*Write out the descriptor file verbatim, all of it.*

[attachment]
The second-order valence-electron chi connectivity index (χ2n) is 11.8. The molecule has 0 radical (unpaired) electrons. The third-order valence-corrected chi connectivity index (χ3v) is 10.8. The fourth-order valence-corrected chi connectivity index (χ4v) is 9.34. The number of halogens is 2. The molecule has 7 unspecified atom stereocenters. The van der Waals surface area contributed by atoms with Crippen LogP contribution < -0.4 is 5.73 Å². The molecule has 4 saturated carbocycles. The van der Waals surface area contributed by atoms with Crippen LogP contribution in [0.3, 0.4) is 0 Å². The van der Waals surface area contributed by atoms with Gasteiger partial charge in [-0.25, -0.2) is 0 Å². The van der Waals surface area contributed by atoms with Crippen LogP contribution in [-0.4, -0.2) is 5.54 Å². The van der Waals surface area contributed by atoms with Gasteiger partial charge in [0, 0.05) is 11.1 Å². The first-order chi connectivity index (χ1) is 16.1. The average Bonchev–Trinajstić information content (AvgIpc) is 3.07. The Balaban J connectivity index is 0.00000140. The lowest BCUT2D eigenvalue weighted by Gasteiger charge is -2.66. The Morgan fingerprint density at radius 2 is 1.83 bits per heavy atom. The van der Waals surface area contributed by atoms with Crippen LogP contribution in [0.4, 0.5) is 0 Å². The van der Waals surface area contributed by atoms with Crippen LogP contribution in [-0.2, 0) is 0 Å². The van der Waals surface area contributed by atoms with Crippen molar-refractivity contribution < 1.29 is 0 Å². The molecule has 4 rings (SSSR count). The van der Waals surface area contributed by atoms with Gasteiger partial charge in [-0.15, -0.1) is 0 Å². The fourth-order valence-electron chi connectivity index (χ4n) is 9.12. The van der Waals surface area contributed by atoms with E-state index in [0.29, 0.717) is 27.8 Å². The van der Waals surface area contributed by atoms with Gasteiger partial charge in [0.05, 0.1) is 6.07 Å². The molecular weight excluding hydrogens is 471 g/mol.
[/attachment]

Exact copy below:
The second-order valence-electron chi connectivity index (χ2n) is 11.8. The molecule has 0 radical (unpaired) electrons. The third-order valence-corrected chi connectivity index (χ3v) is 10.8. The fourth-order valence-corrected chi connectivity index (χ4v) is 9.34. The number of halogens is 2. The molecule has 7 unspecified atom stereocenters. The van der Waals surface area contributed by atoms with Crippen LogP contribution < -0.4 is 5.73 Å². The molecule has 4 saturated carbocycles. The van der Waals surface area contributed by atoms with Crippen LogP contribution in [0.3, 0.4) is 0 Å². The van der Waals surface area contributed by atoms with Gasteiger partial charge in [-0.25, -0.2) is 0 Å². The van der Waals surface area contributed by atoms with Crippen LogP contribution in [-0.4, -0.2) is 5.54 Å². The van der Waals surface area contributed by atoms with Gasteiger partial charge in [0, 0.05) is 11.1 Å². The first-order chi connectivity index (χ1) is 16.1. The average Bonchev–Trinajstić information content (AvgIpc) is 3.07. The Balaban J connectivity index is 0.00000140. The lowest BCUT2D eigenvalue weighted by Gasteiger charge is -2.66. The Morgan fingerprint density at radius 2 is 1.83 bits per heavy atom. The van der Waals surface area contributed by atoms with Crippen LogP contribution in [0.4, 0.5) is 0 Å². The van der Waals surface area contributed by atoms with Crippen LogP contribution in [-0.2, 0) is 0 Å². The van der Waals surface area contributed by atoms with Crippen molar-refractivity contribution < 1.29 is 0 Å². The molecule has 4 rings (SSSR count). The van der Waals surface area contributed by atoms with Gasteiger partial charge in [-0.15, -0.1) is 0 Å². The fourth-order valence-electron chi connectivity index (χ4n) is 9.12. The van der Waals surface area contributed by atoms with E-state index in [0.29, 0.717) is 27.8 Å². The van der Waals surface area contributed by atoms with Gasteiger partial charge in [0.05, 0.1) is 6.07 Å². The molecular weight excluding hydrogens is 471 g/mol.